In our ongoing efforts to acquaint readers with how medicine, and especially the fundamental sciences of medicine, are taught around the world, we are pleased to feature the medical education system of Italy in this issue of the Basic Science Educator. We in the United States and Canada teaching in a 4 year undergraduate medical education system, should especially be attentive to the problems and solutions presented by our colleagues who teach in the much more common 6 year system and its variations. There is much we can learn. Student admissions procedures around the world do vary, and as noted for Italy, changes in policy can have significant effects on the resources available and outcome for students. We also may observe that many countries already devote a much smaller percentage of time to lectures (e.g. Italy = 33%) than does the average medical school in North America, rather having an increased emphasis on group and practical studies. This becomes of even greater interest when we realize average class sizes abroad are generally much greater than in North American medical schools. Despite class size differences, it is my personal bias that we in North America depend too heavily on multiple choice examinations and should look more closely at the European models for assessing student learning.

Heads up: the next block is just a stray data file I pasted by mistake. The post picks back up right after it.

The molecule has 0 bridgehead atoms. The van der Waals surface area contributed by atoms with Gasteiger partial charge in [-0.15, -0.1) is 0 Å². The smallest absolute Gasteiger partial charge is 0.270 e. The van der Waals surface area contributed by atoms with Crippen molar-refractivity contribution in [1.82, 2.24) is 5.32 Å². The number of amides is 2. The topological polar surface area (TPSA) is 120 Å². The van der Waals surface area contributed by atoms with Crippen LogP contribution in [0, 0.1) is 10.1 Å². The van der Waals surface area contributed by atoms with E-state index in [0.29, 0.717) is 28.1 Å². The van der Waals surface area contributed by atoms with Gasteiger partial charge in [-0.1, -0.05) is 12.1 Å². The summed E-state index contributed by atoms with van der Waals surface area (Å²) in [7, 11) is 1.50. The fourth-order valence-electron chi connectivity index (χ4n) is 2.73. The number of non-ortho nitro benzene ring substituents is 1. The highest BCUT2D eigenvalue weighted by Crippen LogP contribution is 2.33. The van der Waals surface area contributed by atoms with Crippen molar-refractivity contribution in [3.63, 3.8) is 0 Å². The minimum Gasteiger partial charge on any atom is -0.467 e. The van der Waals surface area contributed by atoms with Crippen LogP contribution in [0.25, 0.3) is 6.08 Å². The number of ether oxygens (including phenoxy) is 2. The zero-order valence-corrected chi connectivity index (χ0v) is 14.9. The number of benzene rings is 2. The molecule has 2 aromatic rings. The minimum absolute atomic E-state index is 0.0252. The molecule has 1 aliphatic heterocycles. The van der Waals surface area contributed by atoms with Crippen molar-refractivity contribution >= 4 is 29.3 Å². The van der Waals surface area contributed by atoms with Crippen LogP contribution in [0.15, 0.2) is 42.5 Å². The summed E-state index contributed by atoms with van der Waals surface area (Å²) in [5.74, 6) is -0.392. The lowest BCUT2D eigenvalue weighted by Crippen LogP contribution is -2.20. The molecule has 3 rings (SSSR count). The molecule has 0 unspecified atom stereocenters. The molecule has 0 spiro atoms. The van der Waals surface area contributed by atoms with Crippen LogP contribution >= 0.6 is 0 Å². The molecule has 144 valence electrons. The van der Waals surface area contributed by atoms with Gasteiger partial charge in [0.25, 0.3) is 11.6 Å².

We are fortunate to have two distinguished authors contribute to this column. Both are faculty at the University di Torino (Turin) located in the northern part of Italy, and both maintain influential roles in the European system of medical education. A Geneticist and Biochemist by training, Professor Sergino Curtoni holds strong opinions regarding many issues in which the BSEF is involved. His personal influence is wide reaching, especially as the President of the Association of Medical Schools of Europe (AMSE). Professor Franco Cavallo is also deeply involved with many aspects of student training. Recently he was elected President of the Association of Schools of Public Health of the European Region (ASPHER). We welcome their contribution with its unreserved candor describing both successes and continuing problems.